- Generate commitment. Celebrate “small” wins; make public pronouncements about your organization’s commitment to positive cultural change.
- Foster sustainability. Identify indicators of success, find ways to effectively measure those indicators, and set milestones.
The goal of positive leaders is to develop skills and “create the consensus and collaboration required for any organization to sustain change.” Cameron offers a tool kit for management teams to proactively lead and sustain positive organizational change.
The Final Word on How to Become a Positive Leader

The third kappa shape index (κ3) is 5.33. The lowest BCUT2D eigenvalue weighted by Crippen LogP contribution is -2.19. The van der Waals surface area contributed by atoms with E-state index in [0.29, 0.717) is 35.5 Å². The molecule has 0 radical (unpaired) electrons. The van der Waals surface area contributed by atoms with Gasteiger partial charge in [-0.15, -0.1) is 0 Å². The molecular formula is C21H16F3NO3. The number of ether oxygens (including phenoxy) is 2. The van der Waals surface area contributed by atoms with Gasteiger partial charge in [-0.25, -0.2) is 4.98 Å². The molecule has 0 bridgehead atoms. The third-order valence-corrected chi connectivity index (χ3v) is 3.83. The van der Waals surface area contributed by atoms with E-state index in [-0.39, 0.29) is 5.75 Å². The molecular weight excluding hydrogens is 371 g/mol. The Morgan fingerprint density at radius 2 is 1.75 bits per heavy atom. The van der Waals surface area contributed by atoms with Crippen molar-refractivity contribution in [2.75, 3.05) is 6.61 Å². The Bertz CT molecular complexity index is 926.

Positive leadership isn’t about being nice. It’s about management teams creating a positive environment in which employees can envision and achieve bigger goals. Management and executive teams can foster more engaged, productive employees by using a shared vision of success—rather than fear of failure—to inspire them. By learning to read and react to emotional cues with empathy, leaders can also help create positive energy networks—one person at a time. And by creating a culture of abundance, organizations can harness individual talents and aim for loftier goals. Finally, positive leadership can help managers avoid burnout by teaching them to turn work into a source of energy, not a drain on morale. If you want to see the benefits of positive leadership in your organization, start with Practicing Positive Leadership, How to Be a Positive Leader, and Lift.